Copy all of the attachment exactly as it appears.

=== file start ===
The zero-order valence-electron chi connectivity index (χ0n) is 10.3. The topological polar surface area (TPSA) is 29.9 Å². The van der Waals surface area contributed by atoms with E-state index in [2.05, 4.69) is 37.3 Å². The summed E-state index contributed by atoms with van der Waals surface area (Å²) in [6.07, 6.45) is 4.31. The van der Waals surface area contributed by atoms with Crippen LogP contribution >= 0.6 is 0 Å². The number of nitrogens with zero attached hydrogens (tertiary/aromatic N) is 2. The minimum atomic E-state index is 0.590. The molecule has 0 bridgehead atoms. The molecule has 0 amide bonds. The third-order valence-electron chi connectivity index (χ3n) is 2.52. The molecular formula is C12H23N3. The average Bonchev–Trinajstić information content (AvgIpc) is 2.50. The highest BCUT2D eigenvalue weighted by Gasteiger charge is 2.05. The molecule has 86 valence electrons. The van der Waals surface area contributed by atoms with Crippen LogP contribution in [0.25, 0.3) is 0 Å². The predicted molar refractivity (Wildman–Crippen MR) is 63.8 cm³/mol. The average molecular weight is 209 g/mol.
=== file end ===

The zero-order valence-electron chi connectivity index (χ0n) is 10.3. The topological polar surface area (TPSA) is 29.9 Å². The van der Waals surface area contributed by atoms with E-state index in [2.05, 4.69) is 37.3 Å². The summed E-state index contributed by atoms with van der Waals surface area (Å²) in [6.07, 6.45) is 4.31. The van der Waals surface area contributed by atoms with Crippen LogP contribution >= 0.6 is 0 Å². The number of nitrogens with zero attached hydrogens (tertiary/aromatic N) is 2. The minimum atomic E-state index is 0.590. The molecule has 0 bridgehead atoms. The molecule has 0 amide bonds. The third-order valence-electron chi connectivity index (χ3n) is 2.52. The molecular formula is C12H23N3. The average Bonchev–Trinajstić information content (AvgIpc) is 2.50. The highest BCUT2D eigenvalue weighted by Gasteiger charge is 2.05. The molecule has 86 valence electrons. The van der Waals surface area contributed by atoms with Crippen LogP contribution in [0.25, 0.3) is 0 Å². The predicted molar refractivity (Wildman–Crippen MR) is 63.8 cm³/mol. The average molecular weight is 209 g/mol.